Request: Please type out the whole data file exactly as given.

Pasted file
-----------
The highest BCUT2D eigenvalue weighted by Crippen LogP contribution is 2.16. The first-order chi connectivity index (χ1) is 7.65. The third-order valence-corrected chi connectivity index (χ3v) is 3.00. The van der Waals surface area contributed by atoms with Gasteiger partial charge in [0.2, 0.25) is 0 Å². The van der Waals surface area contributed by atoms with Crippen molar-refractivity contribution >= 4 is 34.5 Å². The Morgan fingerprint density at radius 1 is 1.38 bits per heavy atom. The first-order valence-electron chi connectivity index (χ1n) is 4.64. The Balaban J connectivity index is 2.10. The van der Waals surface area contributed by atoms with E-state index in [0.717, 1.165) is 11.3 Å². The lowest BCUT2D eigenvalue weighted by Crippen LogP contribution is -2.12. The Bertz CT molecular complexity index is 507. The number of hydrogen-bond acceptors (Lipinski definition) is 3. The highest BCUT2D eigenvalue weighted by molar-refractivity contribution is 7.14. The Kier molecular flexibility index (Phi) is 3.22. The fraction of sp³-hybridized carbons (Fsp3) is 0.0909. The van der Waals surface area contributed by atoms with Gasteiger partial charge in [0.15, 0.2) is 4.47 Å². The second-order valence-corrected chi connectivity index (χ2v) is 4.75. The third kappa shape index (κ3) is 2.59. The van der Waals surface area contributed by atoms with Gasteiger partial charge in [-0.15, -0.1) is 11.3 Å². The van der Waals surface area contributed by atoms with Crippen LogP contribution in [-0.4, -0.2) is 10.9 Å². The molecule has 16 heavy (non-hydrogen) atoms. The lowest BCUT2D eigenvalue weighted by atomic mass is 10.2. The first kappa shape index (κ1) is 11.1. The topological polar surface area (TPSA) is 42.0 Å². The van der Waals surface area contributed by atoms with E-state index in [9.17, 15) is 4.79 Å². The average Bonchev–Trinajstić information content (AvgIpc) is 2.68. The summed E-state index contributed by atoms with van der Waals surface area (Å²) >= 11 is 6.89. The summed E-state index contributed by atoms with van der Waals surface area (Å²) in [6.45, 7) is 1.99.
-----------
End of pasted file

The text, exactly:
The highest BCUT2D eigenvalue weighted by Crippen LogP contribution is 2.16. The first-order chi connectivity index (χ1) is 7.65. The third-order valence-corrected chi connectivity index (χ3v) is 3.00. The van der Waals surface area contributed by atoms with Gasteiger partial charge in [0.2, 0.25) is 0 Å². The van der Waals surface area contributed by atoms with Crippen molar-refractivity contribution >= 4 is 34.5 Å². The Morgan fingerprint density at radius 1 is 1.38 bits per heavy atom. The first-order valence-electron chi connectivity index (χ1n) is 4.64. The Balaban J connectivity index is 2.10. The van der Waals surface area contributed by atoms with E-state index in [0.717, 1.165) is 11.3 Å². The lowest BCUT2D eigenvalue weighted by Crippen LogP contribution is -2.12. The Bertz CT molecular complexity index is 507. The number of hydrogen-bond acceptors (Lipinski definition) is 3. The highest BCUT2D eigenvalue weighted by molar-refractivity contribution is 7.14. The Kier molecular flexibility index (Phi) is 3.22. The fraction of sp³-hybridized carbons (Fsp3) is 0.0909. The van der Waals surface area contributed by atoms with Gasteiger partial charge in [0.15, 0.2) is 4.47 Å². The second-order valence-corrected chi connectivity index (χ2v) is 4.75. The third kappa shape index (κ3) is 2.59. The van der Waals surface area contributed by atoms with Gasteiger partial charge in [-0.15, -0.1) is 11.3 Å². The van der Waals surface area contributed by atoms with Crippen LogP contribution in [-0.4, -0.2) is 10.9 Å². The molecule has 16 heavy (non-hydrogen) atoms. The lowest BCUT2D eigenvalue weighted by atomic mass is 10.2. The first kappa shape index (κ1) is 11.1. The topological polar surface area (TPSA) is 42.0 Å². The van der Waals surface area contributed by atoms with E-state index in [9.17, 15) is 4.79 Å². The average Bonchev–Trinajstić information content (AvgIpc) is 2.68. The summed E-state index contributed by atoms with van der Waals surface area (Å²) >= 11 is 6.89. The summed E-state index contributed by atoms with van der Waals surface area (Å²) in [6.45, 7) is 1.99.